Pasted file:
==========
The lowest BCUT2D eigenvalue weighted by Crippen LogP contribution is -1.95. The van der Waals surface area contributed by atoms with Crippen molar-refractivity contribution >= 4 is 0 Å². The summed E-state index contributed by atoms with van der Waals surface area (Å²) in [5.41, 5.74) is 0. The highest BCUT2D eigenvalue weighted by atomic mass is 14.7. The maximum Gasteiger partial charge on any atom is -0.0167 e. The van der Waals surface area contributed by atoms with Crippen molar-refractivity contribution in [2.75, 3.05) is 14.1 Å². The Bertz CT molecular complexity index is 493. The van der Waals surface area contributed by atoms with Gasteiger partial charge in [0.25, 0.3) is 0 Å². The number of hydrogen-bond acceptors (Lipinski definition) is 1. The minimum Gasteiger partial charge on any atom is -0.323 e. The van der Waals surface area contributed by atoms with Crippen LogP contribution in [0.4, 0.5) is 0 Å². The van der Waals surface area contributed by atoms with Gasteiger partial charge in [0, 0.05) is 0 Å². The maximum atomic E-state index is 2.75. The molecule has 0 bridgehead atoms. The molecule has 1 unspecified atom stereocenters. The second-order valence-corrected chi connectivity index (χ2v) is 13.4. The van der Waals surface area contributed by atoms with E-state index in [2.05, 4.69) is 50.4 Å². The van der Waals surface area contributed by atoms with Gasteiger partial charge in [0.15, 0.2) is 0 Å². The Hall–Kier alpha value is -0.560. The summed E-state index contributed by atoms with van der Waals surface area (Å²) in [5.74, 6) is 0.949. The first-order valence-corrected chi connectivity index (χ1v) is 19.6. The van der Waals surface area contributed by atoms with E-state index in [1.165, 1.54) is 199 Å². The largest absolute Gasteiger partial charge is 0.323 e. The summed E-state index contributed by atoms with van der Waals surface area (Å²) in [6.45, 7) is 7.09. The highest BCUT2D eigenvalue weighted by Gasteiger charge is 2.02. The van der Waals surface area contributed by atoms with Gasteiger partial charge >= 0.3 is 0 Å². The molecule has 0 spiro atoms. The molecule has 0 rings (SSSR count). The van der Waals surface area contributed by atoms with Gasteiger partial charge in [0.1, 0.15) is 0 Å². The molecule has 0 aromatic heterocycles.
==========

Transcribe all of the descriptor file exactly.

The lowest BCUT2D eigenvalue weighted by Crippen LogP contribution is -1.95. The van der Waals surface area contributed by atoms with Crippen molar-refractivity contribution >= 4 is 0 Å². The summed E-state index contributed by atoms with van der Waals surface area (Å²) in [5.41, 5.74) is 0. The highest BCUT2D eigenvalue weighted by atomic mass is 14.7. The maximum Gasteiger partial charge on any atom is -0.0167 e. The van der Waals surface area contributed by atoms with Crippen molar-refractivity contribution in [2.75, 3.05) is 14.1 Å². The Bertz CT molecular complexity index is 493. The van der Waals surface area contributed by atoms with Gasteiger partial charge in [0.25, 0.3) is 0 Å². The number of hydrogen-bond acceptors (Lipinski definition) is 1. The minimum Gasteiger partial charge on any atom is -0.323 e. The van der Waals surface area contributed by atoms with Crippen LogP contribution in [0.4, 0.5) is 0 Å². The van der Waals surface area contributed by atoms with Gasteiger partial charge in [0, 0.05) is 0 Å². The maximum atomic E-state index is 2.75. The molecule has 0 bridgehead atoms. The molecule has 1 unspecified atom stereocenters. The second-order valence-corrected chi connectivity index (χ2v) is 13.4. The van der Waals surface area contributed by atoms with E-state index in [2.05, 4.69) is 50.4 Å². The van der Waals surface area contributed by atoms with Gasteiger partial charge in [0.15, 0.2) is 0 Å². The Hall–Kier alpha value is -0.560. The summed E-state index contributed by atoms with van der Waals surface area (Å²) in [5.74, 6) is 0.949. The first-order valence-corrected chi connectivity index (χ1v) is 19.6. The van der Waals surface area contributed by atoms with E-state index in [1.165, 1.54) is 199 Å². The largest absolute Gasteiger partial charge is 0.323 e. The summed E-state index contributed by atoms with van der Waals surface area (Å²) in [6.45, 7) is 7.09. The highest BCUT2D eigenvalue weighted by Gasteiger charge is 2.02. The van der Waals surface area contributed by atoms with Gasteiger partial charge >= 0.3 is 0 Å². The molecule has 0 spiro atoms. The molecule has 0 rings (SSSR count). The van der Waals surface area contributed by atoms with Gasteiger partial charge in [0.1, 0.15) is 0 Å². The molecule has 0 aromatic heterocycles.